Slowly but surely, you gained his trust. He finally gave in to your gentle persistence and allowed you to bathe him and tend to his personal needs.
Several months went by and your presence in our lives became a priceless gift. Because of you, I was able to relinquish some of the care giving tasks that had fatigued me over the previous two years when I was the only caregiver. Because of you, I could rest a bit and restore my body and my spirit. Because of you, I was confident that my husband was being cared for with dignity and respect. Because of you ...
Soon you began to occupy a very special place in our hearts - a place of high honor. Perhaps I shall call you “angel.” Yes! “Angel of Mercy” - “Angel of Compassion” - “Angel of Love.”
And then one day, in a serious and somber voice, but still in a whisper because of his weakness, my husband told me that he was in love with another woman! My heart sank. In that moment, I totally forgot that he was completely bedridden and unable to accomplish even the most simple of tasks for himself. He certainly was unable to leave the house and become involved with someone else! I was confused.
Then he looked at me with an impish smile and confessed that the “other woman” was you, our Angel of Mercy, our Angel of Love.
Over the days and weeks that you tended to my husband’s needs and gave me a much-needed respite, he had fallen in love. Your eyes had met at first on the level of stranger to stranger, then caregiver to patient, then friend to friend. You both were devoted to making the best out of what was happening - his decline, his movement toward the end of his journey.
On that last day, when you looked at me with tears in your eyes, I was able to know without words that the end was near. Because of you I was able to spend those last moments with him before the coma engulfed his spirit, knowing that the two of us - my husband’s “new love” and I - had cared for him in an exceptional way.
Yes, you were my caregiver friend. My husband and I were walking along a road not of our choosing. You gave us strength when our hearts were so strained. You nourished us with gifts of love and compassion. You listened to our cares and concerns. You touched my shoulder. You gave a knowing smile, a nod of understanding.
My heart was uplifted because of you. We became kindred spirits, you and I, upon the road unknown and I am so much better for having known you.
Monday, April 22, 2013
Nurses in the night shift gets a bad rap, which I think is undeserved. Out of all of the shifts, I have enjoyed this one the most. I love my co-workers for their camaraderie and I actually get to be a nurse without all of the “skirts and suits” hanging around. However, it is a tough shift to work in the nursing practice. You are literally working against the rest of the world as far as sleep and a social life are concerned.
Also, there is a lot of information available discussing how hard it is on the human body to work in a night shift. At some point, it has some serious implications for all of us nocturnal folks. In response, I have a few pointers, some gleaned from the nursing literature, others from co-workers and my own experience:
Working nights may have a “carcinogenic” effect on the body, but if you start and stick to an exercise regimen and eat healthy, you will stay healthy! That is all there is to it. I even managed to lose weight and feel great just by taking better care of myself.
Make your home as dark as possible, including your bedroom. Sunlight wakes your body up, starting with your brain. Don’t send it conflicting messages. Tell your body, “I am going to bed now” by decreasing the amount of stimulation it receives through light. Wear dark sunglasses on your way home to get your body ready.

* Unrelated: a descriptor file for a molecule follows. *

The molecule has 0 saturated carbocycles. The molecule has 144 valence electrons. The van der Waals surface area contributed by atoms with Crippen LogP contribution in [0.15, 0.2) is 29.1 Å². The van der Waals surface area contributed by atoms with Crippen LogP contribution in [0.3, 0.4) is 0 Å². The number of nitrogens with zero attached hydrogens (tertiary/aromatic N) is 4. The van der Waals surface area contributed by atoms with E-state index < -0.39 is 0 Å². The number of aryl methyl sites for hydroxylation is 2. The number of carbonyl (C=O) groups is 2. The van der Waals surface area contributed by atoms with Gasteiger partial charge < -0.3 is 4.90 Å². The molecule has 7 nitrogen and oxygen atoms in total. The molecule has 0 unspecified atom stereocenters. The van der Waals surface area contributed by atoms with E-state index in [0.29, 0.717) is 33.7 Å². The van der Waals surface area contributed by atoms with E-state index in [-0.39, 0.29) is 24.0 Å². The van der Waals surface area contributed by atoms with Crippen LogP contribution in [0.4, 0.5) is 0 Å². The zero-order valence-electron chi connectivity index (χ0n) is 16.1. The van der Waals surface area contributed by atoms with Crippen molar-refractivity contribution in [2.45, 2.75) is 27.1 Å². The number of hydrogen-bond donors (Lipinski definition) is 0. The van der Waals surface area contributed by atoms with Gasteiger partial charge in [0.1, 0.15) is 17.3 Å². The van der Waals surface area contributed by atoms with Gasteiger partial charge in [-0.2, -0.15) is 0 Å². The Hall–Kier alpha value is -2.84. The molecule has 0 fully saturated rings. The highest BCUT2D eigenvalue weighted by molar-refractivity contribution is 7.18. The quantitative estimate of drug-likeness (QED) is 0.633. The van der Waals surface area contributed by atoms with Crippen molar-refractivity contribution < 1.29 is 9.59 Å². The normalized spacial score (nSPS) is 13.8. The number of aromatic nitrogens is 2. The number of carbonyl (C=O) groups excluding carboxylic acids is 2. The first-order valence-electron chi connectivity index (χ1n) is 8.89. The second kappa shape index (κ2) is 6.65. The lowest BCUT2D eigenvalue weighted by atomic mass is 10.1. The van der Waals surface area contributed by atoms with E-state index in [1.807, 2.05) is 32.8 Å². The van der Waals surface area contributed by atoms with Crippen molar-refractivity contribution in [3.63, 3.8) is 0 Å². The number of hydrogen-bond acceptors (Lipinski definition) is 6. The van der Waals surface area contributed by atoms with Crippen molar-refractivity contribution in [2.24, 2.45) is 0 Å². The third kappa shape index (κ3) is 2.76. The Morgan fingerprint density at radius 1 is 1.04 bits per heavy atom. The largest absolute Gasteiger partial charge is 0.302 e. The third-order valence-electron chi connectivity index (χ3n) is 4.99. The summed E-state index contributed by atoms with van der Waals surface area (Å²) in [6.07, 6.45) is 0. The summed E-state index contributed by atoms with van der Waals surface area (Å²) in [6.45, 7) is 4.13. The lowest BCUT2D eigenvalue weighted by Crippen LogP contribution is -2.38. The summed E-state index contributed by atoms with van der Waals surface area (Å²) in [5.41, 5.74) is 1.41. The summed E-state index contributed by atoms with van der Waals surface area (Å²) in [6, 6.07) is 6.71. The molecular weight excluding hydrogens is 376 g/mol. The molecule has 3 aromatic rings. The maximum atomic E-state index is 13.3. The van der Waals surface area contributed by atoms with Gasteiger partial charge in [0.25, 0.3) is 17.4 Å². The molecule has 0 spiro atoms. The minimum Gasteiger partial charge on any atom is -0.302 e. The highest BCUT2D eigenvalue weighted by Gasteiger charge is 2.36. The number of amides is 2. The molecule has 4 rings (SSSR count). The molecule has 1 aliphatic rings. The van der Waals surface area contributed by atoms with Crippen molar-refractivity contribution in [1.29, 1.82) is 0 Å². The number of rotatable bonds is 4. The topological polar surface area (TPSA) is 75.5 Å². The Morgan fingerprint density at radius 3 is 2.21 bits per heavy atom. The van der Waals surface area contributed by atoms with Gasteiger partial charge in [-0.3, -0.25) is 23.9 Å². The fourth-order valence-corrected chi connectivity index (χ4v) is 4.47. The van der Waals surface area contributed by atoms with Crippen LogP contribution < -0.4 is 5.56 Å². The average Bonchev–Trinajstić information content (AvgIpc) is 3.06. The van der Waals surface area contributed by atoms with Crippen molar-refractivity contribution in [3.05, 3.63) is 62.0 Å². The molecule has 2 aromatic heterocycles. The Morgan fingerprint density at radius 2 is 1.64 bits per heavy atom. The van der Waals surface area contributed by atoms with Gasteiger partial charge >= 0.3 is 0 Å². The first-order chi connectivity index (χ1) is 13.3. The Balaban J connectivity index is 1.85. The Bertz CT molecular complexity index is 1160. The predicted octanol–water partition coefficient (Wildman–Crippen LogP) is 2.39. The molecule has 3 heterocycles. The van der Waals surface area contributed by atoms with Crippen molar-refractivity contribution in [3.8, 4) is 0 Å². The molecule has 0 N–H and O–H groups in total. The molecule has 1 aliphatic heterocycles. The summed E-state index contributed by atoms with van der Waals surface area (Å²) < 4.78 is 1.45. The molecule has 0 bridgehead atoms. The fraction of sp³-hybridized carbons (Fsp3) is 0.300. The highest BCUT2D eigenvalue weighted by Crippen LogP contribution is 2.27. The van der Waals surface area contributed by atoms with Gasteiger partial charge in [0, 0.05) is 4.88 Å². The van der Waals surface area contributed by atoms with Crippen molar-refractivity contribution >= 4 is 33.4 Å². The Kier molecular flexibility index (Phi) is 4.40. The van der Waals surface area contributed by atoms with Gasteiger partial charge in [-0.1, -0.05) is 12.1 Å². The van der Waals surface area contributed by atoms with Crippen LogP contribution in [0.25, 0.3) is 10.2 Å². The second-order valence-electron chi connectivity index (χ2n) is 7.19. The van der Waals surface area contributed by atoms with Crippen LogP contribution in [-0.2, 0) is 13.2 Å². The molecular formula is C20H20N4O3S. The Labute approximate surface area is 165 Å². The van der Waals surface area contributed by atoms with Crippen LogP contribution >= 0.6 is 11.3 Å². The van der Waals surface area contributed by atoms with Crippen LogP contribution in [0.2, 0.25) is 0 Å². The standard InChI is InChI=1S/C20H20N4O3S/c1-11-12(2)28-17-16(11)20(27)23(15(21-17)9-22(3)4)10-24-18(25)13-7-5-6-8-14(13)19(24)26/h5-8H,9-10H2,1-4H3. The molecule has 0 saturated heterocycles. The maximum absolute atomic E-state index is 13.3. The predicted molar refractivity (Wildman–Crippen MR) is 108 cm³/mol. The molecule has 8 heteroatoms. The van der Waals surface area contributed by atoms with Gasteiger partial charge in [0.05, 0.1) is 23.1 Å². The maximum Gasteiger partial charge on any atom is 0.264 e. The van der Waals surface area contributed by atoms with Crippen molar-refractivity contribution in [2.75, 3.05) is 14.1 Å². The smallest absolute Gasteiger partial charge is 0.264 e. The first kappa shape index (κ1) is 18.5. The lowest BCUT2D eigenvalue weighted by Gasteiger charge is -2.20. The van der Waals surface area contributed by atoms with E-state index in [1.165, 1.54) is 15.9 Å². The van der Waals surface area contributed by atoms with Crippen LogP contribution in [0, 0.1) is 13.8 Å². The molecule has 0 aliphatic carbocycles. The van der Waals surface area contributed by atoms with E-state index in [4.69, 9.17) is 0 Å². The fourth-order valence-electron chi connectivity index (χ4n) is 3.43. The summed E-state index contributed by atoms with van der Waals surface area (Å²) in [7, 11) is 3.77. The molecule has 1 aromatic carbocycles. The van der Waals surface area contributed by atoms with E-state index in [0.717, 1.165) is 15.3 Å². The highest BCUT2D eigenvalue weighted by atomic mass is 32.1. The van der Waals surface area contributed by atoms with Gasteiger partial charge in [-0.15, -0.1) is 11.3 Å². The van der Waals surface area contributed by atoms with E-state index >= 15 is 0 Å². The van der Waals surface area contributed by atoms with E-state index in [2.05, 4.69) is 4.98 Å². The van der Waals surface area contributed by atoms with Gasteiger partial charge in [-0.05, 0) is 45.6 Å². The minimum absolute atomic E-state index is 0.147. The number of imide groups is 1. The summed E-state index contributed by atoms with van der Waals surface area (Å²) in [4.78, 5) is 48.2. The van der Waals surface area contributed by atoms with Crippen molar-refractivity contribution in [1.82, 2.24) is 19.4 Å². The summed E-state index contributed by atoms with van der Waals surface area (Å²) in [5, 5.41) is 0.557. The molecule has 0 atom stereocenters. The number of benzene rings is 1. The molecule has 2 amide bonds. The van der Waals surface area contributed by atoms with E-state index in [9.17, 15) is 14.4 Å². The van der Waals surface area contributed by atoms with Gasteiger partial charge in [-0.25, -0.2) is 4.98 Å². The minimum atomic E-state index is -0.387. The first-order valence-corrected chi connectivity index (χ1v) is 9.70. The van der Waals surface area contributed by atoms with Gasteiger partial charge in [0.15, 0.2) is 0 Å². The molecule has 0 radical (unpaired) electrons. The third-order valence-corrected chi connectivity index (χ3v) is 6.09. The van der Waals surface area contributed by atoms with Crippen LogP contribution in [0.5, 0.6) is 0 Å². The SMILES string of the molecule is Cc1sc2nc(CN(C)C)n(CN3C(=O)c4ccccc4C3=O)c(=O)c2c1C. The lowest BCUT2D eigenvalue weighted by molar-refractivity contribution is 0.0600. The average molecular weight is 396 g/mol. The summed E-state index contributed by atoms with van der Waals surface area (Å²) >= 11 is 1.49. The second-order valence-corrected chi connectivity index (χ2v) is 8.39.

Find a hobby you can bring with you, particularly one that is mentally engaging and that you can set down. Some people knit, others do crossword puzzles or Sudoku. Reading is, of course, always a good idea. In fact, I went back to nights so that I can do a lot of this as I complete my Masters.
Make sure that you have a set schedule. In my first night shift nursing job, I was all over the place with single days off randomly scattered everywhere. As a result, I used up quite a bit of sick time. Be assertive and tell your scheduling person that you need at least a couple of days off in a row to recuperate.
Keep to your dental and medical check ups. Working nights is linked to increased risk for cancer and even cavities. Make sure that you know where you are at physically and keep healthy.
Monday, April 22, 2013
Doing your best to keep the extra pounds off during middle age may not only keep your body healthy, but your mind fit, too. A new study shows that being severely overweight well before your senior years may have a deteriorating impact on your mind.
While the health consequences of excess weight in terms of vascular disease and joint pain are well documented, for the first time, researchers appear to have found a direct link between obesity, dementia and Alzheimer’s disease.
“Obesity at midlife may increase the risk of dementia and Alzheimer’s disease later in life,” noted the study authors.
Moreover, if one’s obesity is coupled with high blood pressure and elevated cholesterol, as it often is, the risk for Alzheimer’s is six times greater than that of a healthy individual.
For the study, published in October 2005 in the Archives of Neurology, researchers from the Karolinska Institute in Sweden recruited 1,449 middle-aged men and women and measured the participants’ body mass index (BMI), blood pressure and cholesterol levels. Approximately 20 years later, a follow-up exam was given in which the participants’ cognitive abilities were measured.
The researchers found that almost 17 percent of those who were obese at middle age—defined by a BMI greater than 30—developed either Alzheimer’s disease or dementia, compared to 5 percent who were of normal weight for their height. After taking other risk factors like high blood pressure and high cholesterol into account, the risk of future mental decline was still twice as high from being overweight alone. There was no notable difference in risk between men and women.